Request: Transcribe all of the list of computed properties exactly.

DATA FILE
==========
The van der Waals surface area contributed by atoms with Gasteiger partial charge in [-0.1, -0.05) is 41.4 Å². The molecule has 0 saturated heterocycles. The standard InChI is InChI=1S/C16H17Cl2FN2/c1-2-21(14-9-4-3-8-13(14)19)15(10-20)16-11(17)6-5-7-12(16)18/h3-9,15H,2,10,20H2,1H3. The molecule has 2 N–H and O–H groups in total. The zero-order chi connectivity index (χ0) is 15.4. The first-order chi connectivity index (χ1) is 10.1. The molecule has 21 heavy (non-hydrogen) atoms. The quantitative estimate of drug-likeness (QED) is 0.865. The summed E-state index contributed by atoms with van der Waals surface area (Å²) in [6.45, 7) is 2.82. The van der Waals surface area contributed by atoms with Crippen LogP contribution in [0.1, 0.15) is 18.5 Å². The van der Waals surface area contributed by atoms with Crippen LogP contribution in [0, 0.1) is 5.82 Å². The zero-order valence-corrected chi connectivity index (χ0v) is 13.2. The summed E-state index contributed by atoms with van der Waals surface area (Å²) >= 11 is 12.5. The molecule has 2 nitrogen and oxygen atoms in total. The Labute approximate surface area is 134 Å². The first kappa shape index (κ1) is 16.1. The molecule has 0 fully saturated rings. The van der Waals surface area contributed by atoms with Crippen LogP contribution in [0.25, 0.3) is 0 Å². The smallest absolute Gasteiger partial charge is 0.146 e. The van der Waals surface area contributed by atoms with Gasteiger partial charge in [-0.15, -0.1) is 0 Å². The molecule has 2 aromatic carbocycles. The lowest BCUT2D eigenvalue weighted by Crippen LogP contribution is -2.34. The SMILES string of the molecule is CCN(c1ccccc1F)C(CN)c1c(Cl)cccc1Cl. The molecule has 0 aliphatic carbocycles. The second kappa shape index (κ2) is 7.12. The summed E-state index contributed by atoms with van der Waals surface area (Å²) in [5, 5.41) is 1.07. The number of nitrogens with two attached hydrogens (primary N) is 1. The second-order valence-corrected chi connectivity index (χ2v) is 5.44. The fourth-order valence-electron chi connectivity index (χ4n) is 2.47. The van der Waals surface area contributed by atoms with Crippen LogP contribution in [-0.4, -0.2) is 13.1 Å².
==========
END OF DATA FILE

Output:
The van der Waals surface area contributed by atoms with Gasteiger partial charge in [-0.1, -0.05) is 41.4 Å². The molecule has 0 saturated heterocycles. The standard InChI is InChI=1S/C16H17Cl2FN2/c1-2-21(14-9-4-3-8-13(14)19)15(10-20)16-11(17)6-5-7-12(16)18/h3-9,15H,2,10,20H2,1H3. The molecule has 2 N–H and O–H groups in total. The zero-order chi connectivity index (χ0) is 15.4. The first-order chi connectivity index (χ1) is 10.1. The molecule has 21 heavy (non-hydrogen) atoms. The quantitative estimate of drug-likeness (QED) is 0.865. The summed E-state index contributed by atoms with van der Waals surface area (Å²) in [6.45, 7) is 2.82. The van der Waals surface area contributed by atoms with Crippen LogP contribution in [0.1, 0.15) is 18.5 Å². The van der Waals surface area contributed by atoms with Crippen LogP contribution in [0, 0.1) is 5.82 Å². The zero-order valence-corrected chi connectivity index (χ0v) is 13.2. The summed E-state index contributed by atoms with van der Waals surface area (Å²) >= 11 is 12.5. The molecule has 2 nitrogen and oxygen atoms in total. The Labute approximate surface area is 134 Å². The first kappa shape index (κ1) is 16.1. The molecule has 0 fully saturated rings. The van der Waals surface area contributed by atoms with Crippen LogP contribution in [0.25, 0.3) is 0 Å². The smallest absolute Gasteiger partial charge is 0.146 e. The van der Waals surface area contributed by atoms with Gasteiger partial charge in [-0.15, -0.1) is 0 Å². The molecule has 2 aromatic carbocycles. The lowest BCUT2D eigenvalue weighted by Crippen LogP contribution is -2.34. The SMILES string of the molecule is CCN(c1ccccc1F)C(CN)c1c(Cl)cccc1Cl. The molecule has 0 aliphatic carbocycles. The second kappa shape index (κ2) is 7.12. The summed E-state index contributed by atoms with van der Waals surface area (Å²) in [5, 5.41) is 1.07. The number of nitrogens with two attached hydrogens (primary N) is 1. The second-order valence-corrected chi connectivity index (χ2v) is 5.44. The fourth-order valence-electron chi connectivity index (χ4n) is 2.47. The van der Waals surface area contributed by atoms with Crippen LogP contribution in [-0.4, -0.2) is 13.1 Å².